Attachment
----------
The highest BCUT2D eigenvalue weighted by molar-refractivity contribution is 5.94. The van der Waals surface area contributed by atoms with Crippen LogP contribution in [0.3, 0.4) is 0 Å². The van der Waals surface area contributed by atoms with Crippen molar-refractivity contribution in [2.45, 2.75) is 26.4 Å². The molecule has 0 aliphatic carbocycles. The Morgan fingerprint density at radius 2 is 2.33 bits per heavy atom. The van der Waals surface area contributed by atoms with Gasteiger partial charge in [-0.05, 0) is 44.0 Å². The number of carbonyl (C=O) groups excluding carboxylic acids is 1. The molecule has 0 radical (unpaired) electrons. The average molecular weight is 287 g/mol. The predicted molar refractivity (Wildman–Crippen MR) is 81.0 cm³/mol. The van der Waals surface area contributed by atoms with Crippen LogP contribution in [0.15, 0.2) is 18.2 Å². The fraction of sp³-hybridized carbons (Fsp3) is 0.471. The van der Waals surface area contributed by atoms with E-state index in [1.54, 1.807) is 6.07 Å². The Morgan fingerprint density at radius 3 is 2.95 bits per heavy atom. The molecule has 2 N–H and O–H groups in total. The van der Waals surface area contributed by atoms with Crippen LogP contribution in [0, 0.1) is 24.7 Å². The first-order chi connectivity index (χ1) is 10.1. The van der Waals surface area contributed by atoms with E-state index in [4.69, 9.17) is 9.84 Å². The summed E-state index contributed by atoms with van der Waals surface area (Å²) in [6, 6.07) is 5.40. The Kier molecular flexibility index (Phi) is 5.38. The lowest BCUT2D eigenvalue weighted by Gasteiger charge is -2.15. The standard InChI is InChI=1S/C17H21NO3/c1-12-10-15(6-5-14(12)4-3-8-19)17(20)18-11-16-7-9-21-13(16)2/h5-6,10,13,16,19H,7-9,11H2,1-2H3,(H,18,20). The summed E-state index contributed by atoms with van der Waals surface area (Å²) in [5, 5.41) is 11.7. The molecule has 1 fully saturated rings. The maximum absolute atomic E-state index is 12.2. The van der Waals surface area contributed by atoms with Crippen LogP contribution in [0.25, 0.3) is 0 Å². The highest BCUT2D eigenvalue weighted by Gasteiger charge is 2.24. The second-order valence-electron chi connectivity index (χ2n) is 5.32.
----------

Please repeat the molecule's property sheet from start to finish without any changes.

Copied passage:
The highest BCUT2D eigenvalue weighted by molar-refractivity contribution is 5.94. The van der Waals surface area contributed by atoms with Crippen LogP contribution in [0.3, 0.4) is 0 Å². The van der Waals surface area contributed by atoms with Crippen molar-refractivity contribution in [2.45, 2.75) is 26.4 Å². The molecule has 0 aliphatic carbocycles. The Morgan fingerprint density at radius 2 is 2.33 bits per heavy atom. The van der Waals surface area contributed by atoms with Gasteiger partial charge in [-0.05, 0) is 44.0 Å². The number of carbonyl (C=O) groups excluding carboxylic acids is 1. The molecule has 0 radical (unpaired) electrons. The average molecular weight is 287 g/mol. The predicted molar refractivity (Wildman–Crippen MR) is 81.0 cm³/mol. The van der Waals surface area contributed by atoms with Crippen LogP contribution in [0.15, 0.2) is 18.2 Å². The fraction of sp³-hybridized carbons (Fsp3) is 0.471. The van der Waals surface area contributed by atoms with E-state index in [1.54, 1.807) is 6.07 Å². The Morgan fingerprint density at radius 3 is 2.95 bits per heavy atom. The molecule has 2 N–H and O–H groups in total. The van der Waals surface area contributed by atoms with Crippen LogP contribution in [0, 0.1) is 24.7 Å². The first-order chi connectivity index (χ1) is 10.1. The van der Waals surface area contributed by atoms with E-state index in [4.69, 9.17) is 9.84 Å². The summed E-state index contributed by atoms with van der Waals surface area (Å²) in [6, 6.07) is 5.40. The Kier molecular flexibility index (Phi) is 5.38. The lowest BCUT2D eigenvalue weighted by Gasteiger charge is -2.15. The standard InChI is InChI=1S/C17H21NO3/c1-12-10-15(6-5-14(12)4-3-8-19)17(20)18-11-16-7-9-21-13(16)2/h5-6,10,13,16,19H,7-9,11H2,1-2H3,(H,18,20). The summed E-state index contributed by atoms with van der Waals surface area (Å²) in [5, 5.41) is 11.7. The molecule has 1 fully saturated rings. The maximum absolute atomic E-state index is 12.2. The van der Waals surface area contributed by atoms with Crippen LogP contribution in [0.25, 0.3) is 0 Å². The highest BCUT2D eigenvalue weighted by Gasteiger charge is 2.24. The second-order valence-electron chi connectivity index (χ2n) is 5.32.